WHAT WE THINK
May 17, 2002 | Page 3
"I DON'T think there's any doubt that somebody ought to go to jail." That was the reaction of mild-mannered Senate Majority Leader Tom Daschle (D-S.D.) to the latest revelations in the Enron scandal.
The energy giant that went bankrupt late last year was forced to release internal memos that show how it ripped off California consumers--by manipulating the "free market" to create a power "crisis."
In one scam, nicknamed "Ricochet," Enron bought up electricity from California power producers, held it out of state until the lights started to flicker--and then sold it back to California at outrageously marked-up prices. In a typical transaction, traders sitting at computer terminals at Enron's Houston headquarters bought California electricity at $250 per megawatt--only to sell it back to the state for $1,250.
These latest revelations expose the real workings of the so-called "free market." When the energy crisis broke in California a couple of years ago, left-wing critics pointed out the obvious--that the eight or 10 largest energy companies in the country were working together as a cartel to steal more than $20 billion in jacked-up electricity prices that were passed onto consumers.
Under mounting pressure, Democratic Gov. Gray Davis talked tough for the cameras. Then he gave the corporate pirates everything that they could have dreamed of. Davis authorized a 40 to 60 percent hike in electricity rates, handed out dozens of fast-tracked permits to build environmentally disastrous fossil-fuel power plants, and signed 10- to 20-year contracts to buy electricity at artificially inflated prices.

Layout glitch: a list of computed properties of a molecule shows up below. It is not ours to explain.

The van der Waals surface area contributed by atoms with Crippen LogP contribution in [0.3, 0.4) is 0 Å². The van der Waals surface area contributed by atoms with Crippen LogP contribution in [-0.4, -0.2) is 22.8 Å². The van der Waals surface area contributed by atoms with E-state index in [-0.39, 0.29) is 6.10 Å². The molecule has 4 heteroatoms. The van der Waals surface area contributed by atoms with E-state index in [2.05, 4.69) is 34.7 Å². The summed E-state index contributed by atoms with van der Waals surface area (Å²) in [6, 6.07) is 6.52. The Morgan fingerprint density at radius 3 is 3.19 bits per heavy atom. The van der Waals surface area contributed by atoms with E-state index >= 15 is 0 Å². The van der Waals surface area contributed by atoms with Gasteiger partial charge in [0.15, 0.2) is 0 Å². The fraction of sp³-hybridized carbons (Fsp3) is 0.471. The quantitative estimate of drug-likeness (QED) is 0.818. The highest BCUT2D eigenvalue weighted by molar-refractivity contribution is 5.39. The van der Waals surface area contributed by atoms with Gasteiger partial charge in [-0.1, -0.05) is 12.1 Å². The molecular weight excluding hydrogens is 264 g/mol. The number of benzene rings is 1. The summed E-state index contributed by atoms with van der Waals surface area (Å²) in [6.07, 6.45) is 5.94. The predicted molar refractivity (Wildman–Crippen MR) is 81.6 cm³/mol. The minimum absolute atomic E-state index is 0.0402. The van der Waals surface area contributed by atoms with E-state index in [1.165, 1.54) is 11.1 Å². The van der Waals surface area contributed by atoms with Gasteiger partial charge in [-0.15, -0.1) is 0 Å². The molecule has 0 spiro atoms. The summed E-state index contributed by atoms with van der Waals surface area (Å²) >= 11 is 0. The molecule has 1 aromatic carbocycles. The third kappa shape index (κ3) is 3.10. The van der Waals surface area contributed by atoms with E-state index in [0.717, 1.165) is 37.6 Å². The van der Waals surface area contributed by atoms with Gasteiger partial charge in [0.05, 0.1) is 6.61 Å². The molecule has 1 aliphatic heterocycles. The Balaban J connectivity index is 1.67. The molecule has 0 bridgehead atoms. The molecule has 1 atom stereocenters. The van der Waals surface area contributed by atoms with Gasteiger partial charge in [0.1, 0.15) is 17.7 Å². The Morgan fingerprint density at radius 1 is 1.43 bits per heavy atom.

Where did the money come from? Budget cuts--including more than $800 million from schools alone.
Davis, along with California's Democratic Sens. Dianne Feinstein and Barbara Boxer, is demanding a Justice Department investigation into Enron's crooked deals. Enron is obviously guilty. But the real culprits were homegrown mega-utilities like SoCal Edison and Pacific Gas & Electric (PG&E).
Last year, PG&E openly played its own "Ricochet" scheme by laundering electricity from its own power plants through the out-of-state market. PG&E sold power for 5 cents a kilowatt--then bought it back for more than a dollar.
After shipping the profits out of state, executives had the gall to howl about their "losses" in California--using this as an excuse to lay off workers, jack up rates and squeeze a massive bailout out of Davis.
One year later, PG&E--while still technically in bankruptcy hearings--recorded its second most profitable year in history!
Tom Daschle is right. Somebody ought to go to jail, and Enron execs should be first in line. But Davis, Boxer and Feinstein are protecting the real California energy criminals.
California's energy rip-off shows the true meaning of the "free market." Corporations are "free" to steal as much as they can, while politicians are "free" to take as much campaign cash as necessary to let them off the hook.
Meanwhile, we're "free" to suffer the consequences. This whole system belongs in jail.